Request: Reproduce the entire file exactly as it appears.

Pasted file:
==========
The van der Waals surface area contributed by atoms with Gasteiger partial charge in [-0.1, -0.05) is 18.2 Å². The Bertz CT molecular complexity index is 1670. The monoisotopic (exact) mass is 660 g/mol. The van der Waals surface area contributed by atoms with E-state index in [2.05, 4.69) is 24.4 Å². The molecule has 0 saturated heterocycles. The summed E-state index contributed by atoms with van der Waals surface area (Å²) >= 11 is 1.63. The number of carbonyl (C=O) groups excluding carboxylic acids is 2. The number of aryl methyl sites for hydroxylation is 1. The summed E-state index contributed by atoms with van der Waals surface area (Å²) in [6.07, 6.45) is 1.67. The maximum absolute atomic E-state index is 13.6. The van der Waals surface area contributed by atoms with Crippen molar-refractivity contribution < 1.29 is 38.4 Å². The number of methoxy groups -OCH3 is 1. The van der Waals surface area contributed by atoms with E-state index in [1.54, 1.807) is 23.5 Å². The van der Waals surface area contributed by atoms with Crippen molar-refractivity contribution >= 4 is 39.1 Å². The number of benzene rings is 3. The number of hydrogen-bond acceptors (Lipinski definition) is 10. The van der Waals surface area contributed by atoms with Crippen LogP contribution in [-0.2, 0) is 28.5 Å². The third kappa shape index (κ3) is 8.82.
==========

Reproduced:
The van der Waals surface area contributed by atoms with Gasteiger partial charge in [-0.1, -0.05) is 18.2 Å². The Bertz CT molecular complexity index is 1670. The monoisotopic (exact) mass is 660 g/mol. The van der Waals surface area contributed by atoms with E-state index in [2.05, 4.69) is 24.4 Å². The molecule has 0 saturated heterocycles. The summed E-state index contributed by atoms with van der Waals surface area (Å²) >= 11 is 1.63. The number of carbonyl (C=O) groups excluding carboxylic acids is 2. The number of aryl methyl sites for hydroxylation is 1. The summed E-state index contributed by atoms with van der Waals surface area (Å²) in [6.07, 6.45) is 1.67. The maximum absolute atomic E-state index is 13.6. The van der Waals surface area contributed by atoms with Crippen molar-refractivity contribution < 1.29 is 38.4 Å². The number of methoxy groups -OCH3 is 1. The van der Waals surface area contributed by atoms with E-state index in [1.54, 1.807) is 23.5 Å². The van der Waals surface area contributed by atoms with Crippen molar-refractivity contribution >= 4 is 39.1 Å². The number of benzene rings is 3. The number of hydrogen-bond acceptors (Lipinski definition) is 10. The van der Waals surface area contributed by atoms with Crippen LogP contribution in [-0.2, 0) is 28.5 Å². The third kappa shape index (κ3) is 8.82.